In a vain attempt to clear out my inbox, here is the final B&P for the year. Hope you’ve enjoyed learning about these things as much as I have.
Don’t read anything political into the posting of this piece about “How Bernie Sanders brought professional baseball to Vermont,” via The Sporting News.
From outsports.com, this profile of Kenny Arena, author of the novel Third Base… A Love Story, which deals with a fictional Mets third baseman who is gay and falls for Jake, loosely based on the book’s creator.
From FishStripes, a Marlins-centric blog, this review of Travis Sawchick‘s Big Data Baseball.
Off to a bad start when the headline gets it wrong as in this: “‘The Cubs Book of Rap’, a grandfather recaps the 2016 Cubs season.” Cool, except the 2016 season hasn’t happened yet (unless the book is fiction). All the editor had to do was read the title of the book, long as it may be.
The Taipei Times published this story on “Chung Meng-shun’s comic book Violent Baseball [which] was based on match-fixing that he heard of or witnessed during the period he worked for the CPBL.”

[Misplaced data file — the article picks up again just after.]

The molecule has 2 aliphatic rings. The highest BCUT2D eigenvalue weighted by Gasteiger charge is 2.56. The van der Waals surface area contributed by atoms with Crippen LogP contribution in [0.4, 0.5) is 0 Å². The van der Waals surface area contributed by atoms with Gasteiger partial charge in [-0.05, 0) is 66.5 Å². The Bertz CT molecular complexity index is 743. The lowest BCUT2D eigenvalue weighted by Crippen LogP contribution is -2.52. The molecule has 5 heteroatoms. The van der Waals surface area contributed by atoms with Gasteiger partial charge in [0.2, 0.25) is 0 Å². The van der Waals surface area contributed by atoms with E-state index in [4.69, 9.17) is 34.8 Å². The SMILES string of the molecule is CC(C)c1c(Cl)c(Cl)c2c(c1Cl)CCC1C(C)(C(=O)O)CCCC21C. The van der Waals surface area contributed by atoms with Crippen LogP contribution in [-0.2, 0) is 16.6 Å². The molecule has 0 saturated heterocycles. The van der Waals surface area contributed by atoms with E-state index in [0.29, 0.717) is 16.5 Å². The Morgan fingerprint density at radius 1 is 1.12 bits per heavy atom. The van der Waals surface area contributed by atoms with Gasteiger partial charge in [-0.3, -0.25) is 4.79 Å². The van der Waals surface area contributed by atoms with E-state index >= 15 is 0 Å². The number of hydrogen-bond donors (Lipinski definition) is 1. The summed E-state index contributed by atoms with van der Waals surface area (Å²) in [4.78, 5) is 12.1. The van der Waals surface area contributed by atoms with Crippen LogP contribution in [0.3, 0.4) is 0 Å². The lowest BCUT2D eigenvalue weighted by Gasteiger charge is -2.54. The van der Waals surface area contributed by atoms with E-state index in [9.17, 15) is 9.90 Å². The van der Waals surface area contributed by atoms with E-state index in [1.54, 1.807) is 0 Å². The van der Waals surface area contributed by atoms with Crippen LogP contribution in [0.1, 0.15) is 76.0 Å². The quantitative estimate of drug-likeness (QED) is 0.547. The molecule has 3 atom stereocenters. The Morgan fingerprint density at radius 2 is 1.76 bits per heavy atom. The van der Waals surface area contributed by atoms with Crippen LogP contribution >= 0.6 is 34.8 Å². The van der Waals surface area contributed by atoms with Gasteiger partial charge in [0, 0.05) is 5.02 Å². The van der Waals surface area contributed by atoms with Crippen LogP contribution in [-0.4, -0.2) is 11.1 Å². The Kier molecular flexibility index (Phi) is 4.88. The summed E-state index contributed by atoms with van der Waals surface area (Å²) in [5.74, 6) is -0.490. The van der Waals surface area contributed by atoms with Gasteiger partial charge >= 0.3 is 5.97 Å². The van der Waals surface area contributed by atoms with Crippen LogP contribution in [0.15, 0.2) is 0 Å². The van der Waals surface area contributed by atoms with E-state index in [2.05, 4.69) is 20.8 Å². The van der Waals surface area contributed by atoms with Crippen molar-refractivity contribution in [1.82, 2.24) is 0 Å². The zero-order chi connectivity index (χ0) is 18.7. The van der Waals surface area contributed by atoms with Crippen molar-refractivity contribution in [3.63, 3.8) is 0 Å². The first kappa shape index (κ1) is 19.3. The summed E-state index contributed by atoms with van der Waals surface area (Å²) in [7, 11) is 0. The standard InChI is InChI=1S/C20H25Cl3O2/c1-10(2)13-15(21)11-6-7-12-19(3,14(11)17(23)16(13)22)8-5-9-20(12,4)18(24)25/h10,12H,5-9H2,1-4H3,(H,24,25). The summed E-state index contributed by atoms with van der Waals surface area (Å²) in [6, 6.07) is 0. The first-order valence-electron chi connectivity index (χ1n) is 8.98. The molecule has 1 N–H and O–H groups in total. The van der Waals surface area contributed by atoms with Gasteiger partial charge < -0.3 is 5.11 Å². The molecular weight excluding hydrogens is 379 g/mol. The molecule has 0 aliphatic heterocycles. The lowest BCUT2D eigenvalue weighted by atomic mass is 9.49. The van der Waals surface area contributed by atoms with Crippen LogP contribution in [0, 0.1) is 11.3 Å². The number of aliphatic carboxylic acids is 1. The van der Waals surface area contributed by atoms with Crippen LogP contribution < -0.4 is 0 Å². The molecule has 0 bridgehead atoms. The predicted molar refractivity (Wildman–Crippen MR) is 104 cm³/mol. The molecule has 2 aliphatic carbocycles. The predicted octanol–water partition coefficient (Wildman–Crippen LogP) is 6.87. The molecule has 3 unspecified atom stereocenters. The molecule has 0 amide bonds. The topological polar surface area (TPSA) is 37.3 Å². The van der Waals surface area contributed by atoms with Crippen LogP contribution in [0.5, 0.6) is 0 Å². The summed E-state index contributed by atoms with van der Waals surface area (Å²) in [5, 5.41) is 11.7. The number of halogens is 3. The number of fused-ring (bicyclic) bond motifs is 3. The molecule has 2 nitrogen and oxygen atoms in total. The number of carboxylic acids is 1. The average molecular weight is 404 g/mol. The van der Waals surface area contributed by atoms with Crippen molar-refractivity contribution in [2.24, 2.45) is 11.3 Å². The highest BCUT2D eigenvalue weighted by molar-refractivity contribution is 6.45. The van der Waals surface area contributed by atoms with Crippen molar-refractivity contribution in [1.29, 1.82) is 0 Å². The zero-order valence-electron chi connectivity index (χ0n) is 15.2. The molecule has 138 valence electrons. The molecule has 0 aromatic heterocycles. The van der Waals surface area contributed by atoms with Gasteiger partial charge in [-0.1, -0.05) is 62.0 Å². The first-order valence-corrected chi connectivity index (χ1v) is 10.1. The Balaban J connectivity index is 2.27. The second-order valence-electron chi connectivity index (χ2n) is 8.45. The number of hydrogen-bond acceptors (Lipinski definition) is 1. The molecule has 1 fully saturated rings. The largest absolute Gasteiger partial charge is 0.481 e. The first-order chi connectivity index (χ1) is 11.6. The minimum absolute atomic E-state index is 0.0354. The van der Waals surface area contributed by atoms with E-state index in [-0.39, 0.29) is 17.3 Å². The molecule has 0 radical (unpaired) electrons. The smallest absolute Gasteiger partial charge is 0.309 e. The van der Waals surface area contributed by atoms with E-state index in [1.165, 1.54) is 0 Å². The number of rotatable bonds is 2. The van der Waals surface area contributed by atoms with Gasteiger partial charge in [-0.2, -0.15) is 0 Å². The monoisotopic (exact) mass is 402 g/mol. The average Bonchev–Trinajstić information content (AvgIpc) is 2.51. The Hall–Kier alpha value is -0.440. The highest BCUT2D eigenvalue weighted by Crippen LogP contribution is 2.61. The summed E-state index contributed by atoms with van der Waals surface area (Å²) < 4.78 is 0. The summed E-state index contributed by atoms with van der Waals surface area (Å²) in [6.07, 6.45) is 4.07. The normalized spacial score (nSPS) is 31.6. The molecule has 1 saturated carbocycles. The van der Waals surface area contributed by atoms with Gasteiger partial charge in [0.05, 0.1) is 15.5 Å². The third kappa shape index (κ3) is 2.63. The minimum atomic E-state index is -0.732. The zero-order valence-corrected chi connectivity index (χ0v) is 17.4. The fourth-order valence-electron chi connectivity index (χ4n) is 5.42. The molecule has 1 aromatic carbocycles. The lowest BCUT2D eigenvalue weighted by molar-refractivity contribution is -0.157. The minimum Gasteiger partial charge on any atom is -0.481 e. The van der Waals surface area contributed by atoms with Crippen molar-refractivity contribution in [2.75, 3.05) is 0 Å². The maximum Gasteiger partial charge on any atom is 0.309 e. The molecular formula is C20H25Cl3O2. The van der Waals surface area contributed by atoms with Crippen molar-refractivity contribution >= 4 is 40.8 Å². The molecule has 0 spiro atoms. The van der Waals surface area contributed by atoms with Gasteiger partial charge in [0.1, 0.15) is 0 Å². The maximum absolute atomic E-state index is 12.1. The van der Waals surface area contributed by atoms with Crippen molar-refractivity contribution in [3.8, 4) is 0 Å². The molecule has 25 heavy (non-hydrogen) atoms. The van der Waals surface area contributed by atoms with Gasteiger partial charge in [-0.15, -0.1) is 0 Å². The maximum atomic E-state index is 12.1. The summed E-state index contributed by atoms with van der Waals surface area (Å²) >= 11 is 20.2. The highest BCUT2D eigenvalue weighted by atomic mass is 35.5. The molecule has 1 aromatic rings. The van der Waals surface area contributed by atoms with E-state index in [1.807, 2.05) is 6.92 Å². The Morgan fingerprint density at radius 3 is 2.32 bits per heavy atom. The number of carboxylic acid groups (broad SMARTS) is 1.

Should come as no surprise that baseball players would write about something other than baseball. In this case, former player and Manager Dusty Baker recently published Kiss the Sky: My Weekend in Monterey for the Greatest Rock Concert Ever, as reported in the San Jose Mercury News.
Shows how far behind I am: KPBS posted this story in October about Growing up with Tony Gwynn: A Lifetime of Swinging for the Fences, which was published in 2014.
American Libraries Magazine published this paean to the Baseball Hall of Fame and their own library.
From the Boston Globe, this review of Pudge, Doug Wilson‘s biography on Carlton Fisk. That title was included among four suggested by the Christian Science Monitor in their article, “4 baseball books to lure late-season readers.” The other three, while great books, are head-scratchers, considering all the other great titles out there.
From the Jackson, Miss., Clarion Ledger, this review of Black Baseball, Black Business: Race Enterprise and the Fate of the Segregated Dollar by Roberta J. Newman and Joel Nathan Rosen.
A fun piece: “The Sublime Simplicity of Baseball-Reference.com,” in Rolling Stone magazine (not by Dan Epstein)
Happy New Year, everybody!